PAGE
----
Conflict & Justice

Will the travel ban and building a wall fix America's immigration problems?

This story is a part of

Global Nation

This story is a part of

Global Nation

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Immigration activists rally against the Trump administration's new ban against travelers from six Muslim-majority nations outside of the US Customs and Border Protection headquarters in Washington, on March 7, 2017. 

Credit:

Eric Thayer/Reuters 

On the campaign trail, President Donald Trump talked about a "broken" immigration system. He has made it his mission to fix it.

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That involves building a wall along the US-Mexico border, sending "criminal, illegal immigrants" back to their home countries and banning people from certain Muslim-majority countries from entering the US. The president claims those initiatives will grow the economy and make America safe again.  

David Martin, a University of Virginia law professor who specializes in immigration, says that although US immigration laws aren't perfect — many haven't been updated since 1990 — the policies that Trump has put forward aren't the solution. 

Martin should know. He served as general counsel to the then Immigration and Naturalization Service (later renamed to Immigration and Customs Enforcement) in 1995 under President Bill Clinton. More recently, he worked for the Obama administration as deputy general counsel in the Department of Homeland Security.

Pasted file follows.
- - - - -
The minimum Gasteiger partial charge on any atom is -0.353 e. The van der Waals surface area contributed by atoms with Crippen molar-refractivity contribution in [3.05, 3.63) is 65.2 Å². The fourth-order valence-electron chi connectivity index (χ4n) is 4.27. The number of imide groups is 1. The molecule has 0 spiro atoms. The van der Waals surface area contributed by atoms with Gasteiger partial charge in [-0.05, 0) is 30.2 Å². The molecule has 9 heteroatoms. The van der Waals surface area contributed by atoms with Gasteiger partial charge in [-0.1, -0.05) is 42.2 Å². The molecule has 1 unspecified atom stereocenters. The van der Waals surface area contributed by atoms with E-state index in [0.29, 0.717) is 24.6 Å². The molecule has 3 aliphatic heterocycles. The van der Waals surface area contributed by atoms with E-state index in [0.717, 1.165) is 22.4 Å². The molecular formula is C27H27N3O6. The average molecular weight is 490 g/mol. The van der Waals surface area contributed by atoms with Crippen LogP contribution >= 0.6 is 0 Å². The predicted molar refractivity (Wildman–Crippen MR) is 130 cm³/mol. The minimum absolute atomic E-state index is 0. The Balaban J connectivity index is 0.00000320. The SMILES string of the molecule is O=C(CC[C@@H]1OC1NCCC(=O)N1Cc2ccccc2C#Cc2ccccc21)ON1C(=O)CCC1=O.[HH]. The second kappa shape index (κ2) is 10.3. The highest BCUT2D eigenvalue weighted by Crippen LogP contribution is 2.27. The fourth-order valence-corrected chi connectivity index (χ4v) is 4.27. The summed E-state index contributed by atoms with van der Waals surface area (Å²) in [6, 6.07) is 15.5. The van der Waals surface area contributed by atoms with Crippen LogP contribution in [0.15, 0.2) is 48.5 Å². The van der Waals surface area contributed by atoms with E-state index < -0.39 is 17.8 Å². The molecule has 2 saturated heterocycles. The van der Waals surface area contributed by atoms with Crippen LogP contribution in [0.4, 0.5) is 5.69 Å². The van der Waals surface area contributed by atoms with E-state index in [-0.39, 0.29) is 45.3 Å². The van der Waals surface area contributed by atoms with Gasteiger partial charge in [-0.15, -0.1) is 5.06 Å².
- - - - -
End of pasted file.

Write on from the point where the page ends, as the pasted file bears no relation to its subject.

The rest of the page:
Trump's focus on the wall and on the travel ban, he says, don't address the real problems around immigration today. 

For starters, he says, walling off the US-Mexico border is "a major waste of money. The border defenses of the country have been given a lot of money over the last 20 years, and we've made a lot of headway there."

Separately, he says there are long-standing problems in the federal enforcement of "final orders of removal." A person subject to removal, he says, can make a case that they're seeking asylum and therefore petition to stay in the country or make the case that they were wrongly charged. Usually, says Martin, a final ruling by Immigration and Customs Enforcement can take months to be issued. And because of a backlog of pending cases, it can take years for a final decision.  

In the end, there is a poor track record of enforcing these final orders of removal, he says. 

Another thorny issue has to do with how to handle "overstays" — students or tourists who come to the US on temporary visas, business visas, in some cases — and then remain in the country after their time is up. 

This group makes up 40 percent of the unauthorized population living in the country, according to Martin. Recent studies, he says, have shown that the number of overstays exceeds the number of people who sneak in across the border.

But on Monday, Trump rolled out the second edition of his travel ban, barring people from six Muslim-majority nations to the US. That perhaps creates the biggest challenge with the international community, Martin says.  

"The ban is counterproductive as it sends a negative message to certain parts of the world. It feeds in to the recruitment strategies of ISIS and al-Qaeda by painting a picture of the US as hostile to Muslim nations," says Martin. 

"A lot of effort went in during the George W. Bush and Obama administrations to try to emphasize that we are not condemning all Muslim nations, that we are working closely with Muslim communities in this country, and that's been very valuable and that's been our overall strategy against violent extremism."